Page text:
Immersive and interactive art exhibits are inescapable. For many museumgoers of a certain age, soaking in a piece of art through your eyes isn’t enough; art must be felt, interacted with, experienced.

Sure, all art seeks to engage the mind, heart and soul. But you know the productions that take this to a splashier, more overt level — the exhibits with projections of images dancing and floating around your body at 360 degrees, or dotting the feed of your Instagram.

Which brings us to Vincent van Gogh. The legendarily tormented painter has been a subject of deep fascination, including a recent Oscar-nominated biopic, the whole ear thing and now watching his work get blended up on the social media canvas.

Throughout this year, select North American cities will offer a chance to snag a ticket to a touring “immersive exhibition” of the Dutch painter. Actually, make that exhibitions, plural.

Art exhibitors have been transfixed by Van Gogh’s work (and moneymaking potential, in part because his paintings are available in the public domain) for the past few years. But there has been a surge of recent interest in the immersive exhibits following the depiction of one such show in the popular Netflix series “Emily in Paris.”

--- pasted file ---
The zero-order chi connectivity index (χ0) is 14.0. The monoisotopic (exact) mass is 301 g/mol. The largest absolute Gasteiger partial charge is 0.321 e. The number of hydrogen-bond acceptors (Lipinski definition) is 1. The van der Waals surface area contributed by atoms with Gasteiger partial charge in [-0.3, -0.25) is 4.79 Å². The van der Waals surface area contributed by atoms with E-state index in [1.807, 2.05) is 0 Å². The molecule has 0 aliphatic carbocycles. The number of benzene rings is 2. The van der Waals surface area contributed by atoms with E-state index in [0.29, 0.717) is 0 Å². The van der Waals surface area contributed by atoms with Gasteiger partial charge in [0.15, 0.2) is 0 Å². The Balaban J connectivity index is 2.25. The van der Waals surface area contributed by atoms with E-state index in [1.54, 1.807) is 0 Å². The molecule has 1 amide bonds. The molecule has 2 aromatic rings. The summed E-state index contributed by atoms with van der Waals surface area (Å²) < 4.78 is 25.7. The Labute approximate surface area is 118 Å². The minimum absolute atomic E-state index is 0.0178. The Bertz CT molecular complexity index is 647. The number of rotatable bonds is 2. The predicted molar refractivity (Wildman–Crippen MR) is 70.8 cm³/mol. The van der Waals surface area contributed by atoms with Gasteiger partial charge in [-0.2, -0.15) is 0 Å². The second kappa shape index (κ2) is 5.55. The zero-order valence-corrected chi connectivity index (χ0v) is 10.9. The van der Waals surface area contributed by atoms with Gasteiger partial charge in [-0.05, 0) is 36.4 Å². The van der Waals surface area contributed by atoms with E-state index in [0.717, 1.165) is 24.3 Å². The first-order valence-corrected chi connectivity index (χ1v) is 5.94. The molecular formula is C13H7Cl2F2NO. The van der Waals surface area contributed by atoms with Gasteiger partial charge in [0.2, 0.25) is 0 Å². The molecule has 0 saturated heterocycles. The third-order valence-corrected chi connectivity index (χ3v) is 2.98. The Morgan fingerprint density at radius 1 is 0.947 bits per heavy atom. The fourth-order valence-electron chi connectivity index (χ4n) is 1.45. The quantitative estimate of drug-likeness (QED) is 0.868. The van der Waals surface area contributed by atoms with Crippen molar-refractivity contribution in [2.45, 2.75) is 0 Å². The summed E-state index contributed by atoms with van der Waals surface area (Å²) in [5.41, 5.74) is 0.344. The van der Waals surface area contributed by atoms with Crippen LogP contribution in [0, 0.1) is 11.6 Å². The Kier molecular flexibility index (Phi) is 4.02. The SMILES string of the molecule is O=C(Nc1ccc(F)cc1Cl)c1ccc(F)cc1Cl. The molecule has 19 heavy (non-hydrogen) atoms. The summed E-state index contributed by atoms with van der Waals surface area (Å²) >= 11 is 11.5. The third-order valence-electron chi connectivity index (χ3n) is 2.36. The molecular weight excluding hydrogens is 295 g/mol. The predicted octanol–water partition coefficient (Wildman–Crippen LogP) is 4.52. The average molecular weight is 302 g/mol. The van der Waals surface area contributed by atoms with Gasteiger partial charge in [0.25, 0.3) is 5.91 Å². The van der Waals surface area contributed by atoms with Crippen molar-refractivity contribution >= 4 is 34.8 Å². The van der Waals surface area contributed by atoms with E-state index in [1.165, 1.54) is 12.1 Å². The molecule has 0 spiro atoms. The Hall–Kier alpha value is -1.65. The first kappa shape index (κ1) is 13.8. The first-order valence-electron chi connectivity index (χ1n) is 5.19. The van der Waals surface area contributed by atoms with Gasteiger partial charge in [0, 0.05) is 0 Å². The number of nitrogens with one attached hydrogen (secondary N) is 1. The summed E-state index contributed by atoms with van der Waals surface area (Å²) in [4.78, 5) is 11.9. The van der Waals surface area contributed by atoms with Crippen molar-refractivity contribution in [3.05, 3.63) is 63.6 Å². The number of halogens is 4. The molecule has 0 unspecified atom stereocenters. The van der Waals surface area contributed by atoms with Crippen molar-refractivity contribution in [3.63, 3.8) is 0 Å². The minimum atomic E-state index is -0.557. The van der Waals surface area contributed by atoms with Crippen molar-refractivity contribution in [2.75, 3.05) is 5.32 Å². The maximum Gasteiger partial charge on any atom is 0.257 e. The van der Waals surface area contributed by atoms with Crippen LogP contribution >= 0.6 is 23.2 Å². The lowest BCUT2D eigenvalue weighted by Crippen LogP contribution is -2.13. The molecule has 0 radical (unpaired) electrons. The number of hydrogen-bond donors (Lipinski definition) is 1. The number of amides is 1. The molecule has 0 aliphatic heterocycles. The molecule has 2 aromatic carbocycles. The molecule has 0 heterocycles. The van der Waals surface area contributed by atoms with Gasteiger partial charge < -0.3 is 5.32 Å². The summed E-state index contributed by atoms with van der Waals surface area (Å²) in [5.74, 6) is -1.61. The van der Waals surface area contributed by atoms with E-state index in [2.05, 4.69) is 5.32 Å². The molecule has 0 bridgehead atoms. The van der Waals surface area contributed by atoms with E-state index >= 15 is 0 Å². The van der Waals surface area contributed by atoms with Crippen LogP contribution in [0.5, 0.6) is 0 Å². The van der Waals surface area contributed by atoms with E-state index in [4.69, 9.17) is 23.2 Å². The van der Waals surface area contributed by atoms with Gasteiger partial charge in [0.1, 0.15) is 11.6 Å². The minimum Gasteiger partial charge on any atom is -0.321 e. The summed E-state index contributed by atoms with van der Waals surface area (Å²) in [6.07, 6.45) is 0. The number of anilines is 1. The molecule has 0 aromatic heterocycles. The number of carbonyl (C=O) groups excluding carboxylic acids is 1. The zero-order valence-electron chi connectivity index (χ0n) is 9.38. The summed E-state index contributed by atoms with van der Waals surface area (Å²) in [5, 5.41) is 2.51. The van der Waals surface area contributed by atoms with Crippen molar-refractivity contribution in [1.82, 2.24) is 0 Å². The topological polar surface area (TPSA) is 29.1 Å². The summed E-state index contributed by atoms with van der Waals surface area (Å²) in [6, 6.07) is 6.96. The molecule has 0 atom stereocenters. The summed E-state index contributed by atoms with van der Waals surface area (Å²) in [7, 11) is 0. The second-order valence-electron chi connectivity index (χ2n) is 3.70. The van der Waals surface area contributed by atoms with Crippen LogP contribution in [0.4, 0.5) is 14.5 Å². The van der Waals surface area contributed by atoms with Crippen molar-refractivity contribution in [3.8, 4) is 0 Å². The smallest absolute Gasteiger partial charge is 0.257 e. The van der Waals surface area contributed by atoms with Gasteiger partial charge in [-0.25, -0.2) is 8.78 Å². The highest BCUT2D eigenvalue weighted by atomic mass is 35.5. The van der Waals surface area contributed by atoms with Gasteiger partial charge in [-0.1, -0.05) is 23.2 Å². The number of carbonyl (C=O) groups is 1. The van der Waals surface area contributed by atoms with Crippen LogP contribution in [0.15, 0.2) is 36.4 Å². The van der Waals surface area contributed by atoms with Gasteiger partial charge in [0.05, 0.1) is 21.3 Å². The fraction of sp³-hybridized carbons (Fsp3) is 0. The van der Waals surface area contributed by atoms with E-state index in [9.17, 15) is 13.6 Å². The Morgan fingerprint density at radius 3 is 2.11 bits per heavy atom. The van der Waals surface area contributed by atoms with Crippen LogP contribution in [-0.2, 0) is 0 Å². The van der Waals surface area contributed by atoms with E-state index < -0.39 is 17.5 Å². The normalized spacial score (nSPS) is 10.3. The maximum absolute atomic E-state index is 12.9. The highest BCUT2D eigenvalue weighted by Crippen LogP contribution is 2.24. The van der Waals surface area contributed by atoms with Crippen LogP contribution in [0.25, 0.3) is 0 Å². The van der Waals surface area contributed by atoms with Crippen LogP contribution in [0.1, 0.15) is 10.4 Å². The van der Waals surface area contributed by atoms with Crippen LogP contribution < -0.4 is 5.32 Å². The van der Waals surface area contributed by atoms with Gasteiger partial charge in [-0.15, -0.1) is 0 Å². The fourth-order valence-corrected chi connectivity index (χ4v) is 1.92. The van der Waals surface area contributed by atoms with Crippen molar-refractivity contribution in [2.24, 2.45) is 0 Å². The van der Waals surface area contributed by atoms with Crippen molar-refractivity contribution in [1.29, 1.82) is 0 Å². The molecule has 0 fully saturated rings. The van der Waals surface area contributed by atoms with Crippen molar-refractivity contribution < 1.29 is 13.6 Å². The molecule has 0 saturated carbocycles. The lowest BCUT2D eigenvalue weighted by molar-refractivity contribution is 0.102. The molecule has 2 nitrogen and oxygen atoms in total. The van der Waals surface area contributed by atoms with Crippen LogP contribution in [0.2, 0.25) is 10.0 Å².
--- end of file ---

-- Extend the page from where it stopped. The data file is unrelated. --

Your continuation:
If you’re in a major metropolitan area and have ever remotely shown interest in an art event, you may be bombarded by ads on social media for “Immersive Van Gogh.” Or, wait, was it “Beyond Van Gogh?” But you swore the email receipt said “Imagine Van Gogh: The Immersive Exhibition.”

Van Gogh: The Immersive Experience” — maybe write that down — is the only such show scheduled to start in Washington at “a secret location” in July.

Still have questions? You’re not alone. A quick scan of recent reports and social media posts indicates that some ticket buyers are confused by the lack of location and were likely expecting a ticket to “Immersive Van Gogh” — which advertises exhibitions in more than a dozen U.S. cities, some already open. (The two exhibits will directly compete in at least four markets, including New York and Dallas.) Mario Iacampo, producer and artistic director of “Van Gogh: The Immersive Experience,” told The Washington Post that the to-be-announced venues for his events are due in part to using physical spaces that are in transition because of the pandemic, and in part the result of a marketing strategy designed to keep customers engaged.

Even with controversy swirling in other cities around accusations of deceptive marketing by “Van Gogh: The Immersive Experience’s” parent company, Fever — and nearly 400 complaints sent to the Better Business Bureau — the show has already sold out its first four months in D.C. and will run through January 2022.

“From our perspective, we’re pretty straightforward with what we are,” says Iacampo, whose “Immersive Experience” began in Naples in 2017. “I don’t spend a lot of time comparing. Anybody that calls and says they bought it for the wrong show, you know, they can have their money back. I personally answer anybody that calls about those kinds of questions. Because I want to be clear that we’re not trying to [confuse customers]. That’s not our objective.”